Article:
The centuries-old tensions between Arabs and blacks in Sudan are linked to slaving expeditions by Arabs to the upper Nile, a trade that the 19th century explorer David Livingstone called “an open sore on the world.”

Akuac’s mother, Abuong Malong, sobs when she sees her daughter for the first time in seven years. “It’s like she’s been born again.”

She recognizes her only from her straight, square teeth. “She was very small when she was taken, her features have changed, but she came back with the same spirit.”

Recalling that traumatic day, Mrs. Malong says they were fetching water when Arab militiamen on camels and horses thundered into their village, Rumalong. The raiders began shooting at the clusters of mud and wattle huts and rounding up cows and goats.

“I was running with Akuac for the trees when a horseman grabbed her,” Mrs. Malong says. “I was afraid that if I chased the horseman, he would kill me.”

Akuac and her older brother were tied to horsebacks and taken north with more than a dozen others from their village, a short walk southeast of Madhol. The women and older children had to carry the booty of their captors.

In Kordofan, Akuac was sold to an Arab who made her wash clothes, haul water, gather firewood and help with cooking.

She survived on table scraps, and slept in the kitchen. “I was badly treated,” Akuac says.

Her master also tried to make her a Muslim — taking her to mosque and giving her the Arabic name of Fatima.

But Akuac says she maintained her Christian faith, praying and singing hymns in secret and never forgetting her true name. “My name is my name and nobody can change that.”

She does bear scars — in the local Muslim tradition, she was forcibly circumcised with her master’s daughters when she was 11.

“It was very brutal. It is strange to our culture,” Akuac says. “The master told me, ‘If I don’t circumcise you, I will have to kill you because you will still hold the ideas of your people, and you will try to escape.”‘

Her heart is scarred, too. Her older brother, Makol, was killed two years ago at age 13 while trying to escape.

Another returnee, Akec Kwol Kiir, who is in her 40s, says she was repeatedly raped by four soldiers who took her north. She ended up in a camp where slaves were bought and sold. “They treated us like cattle,” she says.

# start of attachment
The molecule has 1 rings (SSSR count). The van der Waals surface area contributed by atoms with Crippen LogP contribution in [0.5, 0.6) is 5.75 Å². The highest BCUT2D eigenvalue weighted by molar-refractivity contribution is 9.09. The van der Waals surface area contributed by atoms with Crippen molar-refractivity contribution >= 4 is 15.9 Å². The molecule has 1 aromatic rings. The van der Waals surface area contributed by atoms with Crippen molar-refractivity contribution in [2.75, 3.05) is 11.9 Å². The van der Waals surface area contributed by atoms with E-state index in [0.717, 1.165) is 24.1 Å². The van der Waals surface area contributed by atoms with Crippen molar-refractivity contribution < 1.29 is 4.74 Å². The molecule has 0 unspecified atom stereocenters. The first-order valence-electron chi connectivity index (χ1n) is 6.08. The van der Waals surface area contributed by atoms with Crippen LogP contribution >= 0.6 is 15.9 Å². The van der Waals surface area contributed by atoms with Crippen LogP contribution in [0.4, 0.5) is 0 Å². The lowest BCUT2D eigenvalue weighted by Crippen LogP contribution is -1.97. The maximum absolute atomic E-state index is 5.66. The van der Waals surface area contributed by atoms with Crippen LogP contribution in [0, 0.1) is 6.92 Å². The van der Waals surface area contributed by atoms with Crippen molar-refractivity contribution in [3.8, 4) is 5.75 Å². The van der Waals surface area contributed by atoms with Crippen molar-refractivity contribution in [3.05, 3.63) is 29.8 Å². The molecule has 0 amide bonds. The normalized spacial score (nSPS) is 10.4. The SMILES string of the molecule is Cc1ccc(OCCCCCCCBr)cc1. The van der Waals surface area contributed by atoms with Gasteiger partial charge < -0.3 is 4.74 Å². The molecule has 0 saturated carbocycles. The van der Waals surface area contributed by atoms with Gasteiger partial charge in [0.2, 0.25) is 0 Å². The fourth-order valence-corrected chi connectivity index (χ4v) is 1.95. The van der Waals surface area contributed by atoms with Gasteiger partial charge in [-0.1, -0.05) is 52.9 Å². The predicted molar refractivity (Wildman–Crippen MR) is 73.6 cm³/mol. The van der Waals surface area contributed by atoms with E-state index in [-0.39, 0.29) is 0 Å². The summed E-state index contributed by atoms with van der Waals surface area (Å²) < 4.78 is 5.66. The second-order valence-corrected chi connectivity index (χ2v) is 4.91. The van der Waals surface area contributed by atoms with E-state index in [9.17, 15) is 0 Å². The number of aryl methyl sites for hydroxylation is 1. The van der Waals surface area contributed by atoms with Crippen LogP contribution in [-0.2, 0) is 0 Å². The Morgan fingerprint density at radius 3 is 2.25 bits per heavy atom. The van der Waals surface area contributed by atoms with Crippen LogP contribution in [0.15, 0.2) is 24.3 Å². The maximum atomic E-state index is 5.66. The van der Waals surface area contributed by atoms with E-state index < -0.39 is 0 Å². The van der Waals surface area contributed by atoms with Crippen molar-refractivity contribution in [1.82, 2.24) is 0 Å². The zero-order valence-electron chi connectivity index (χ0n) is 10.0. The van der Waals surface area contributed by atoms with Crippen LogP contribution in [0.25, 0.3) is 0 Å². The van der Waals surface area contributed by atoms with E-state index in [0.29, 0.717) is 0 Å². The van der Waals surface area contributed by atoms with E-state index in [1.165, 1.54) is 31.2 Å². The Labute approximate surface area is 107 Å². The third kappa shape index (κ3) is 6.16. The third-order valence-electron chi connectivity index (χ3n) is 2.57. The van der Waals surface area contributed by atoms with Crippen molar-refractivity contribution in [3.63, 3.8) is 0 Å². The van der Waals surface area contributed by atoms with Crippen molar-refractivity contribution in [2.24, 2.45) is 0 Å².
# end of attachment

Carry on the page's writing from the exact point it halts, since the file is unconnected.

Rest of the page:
Her Arab master insisted that she, too, be circumcised. She refused, and was brutally slashed. Her ear is notched and her chin and neck scarred.

Kwol finally submitted. “Otherwise, they would have killed me. Because I was a slave, they had the right to do whatever they wanted to me,” she says.

MORE

AP-ES-02-07-98 10:59 EST AM
Slaves in Sudan
1st Add, 0387 Madhol.

Akuac and Kwol have been brought back to Madhol along with 130 other former slaves by a trader who calls himself Ahmed el-Noor Bashir.

Slipping into a cowhide-strung chair beneath a shade tree, the 27-year-old dressed in a fine white cotton robe and a close-fitting embroidered cap denies he rescues slaves for the money.

“To others it may seem 6.6 million Sudanese pounds ($13,200) is a lot of money. But how can you put a price on human life? I do it for humanitarian reasons, not for the money,” he says.

“My father is Arab but my mother is Dinka. When I see my mother’s people are suffering, I must do something.”

But many families among the Dinka, particularly those who also lose cattle and crops to raiders, cannot afford Bashir’s price — five cows or the equivalent of $100 in cash for each slave returned.

He says he rescues slaves by buying some from owners, takes others from wives jealous of their husbands’ concubines, and protects escapees who seek him out.

Though Bashir insists he loses money, he flaunts the Sudanese signs of wealth — on his feet are tasseled, leather loafers, on his wrist a Casio watch, in his hand a shortwave radio.

Eibner says he doesn’t begrudge the trader his money. “If this man is caught, he’s a dead man.”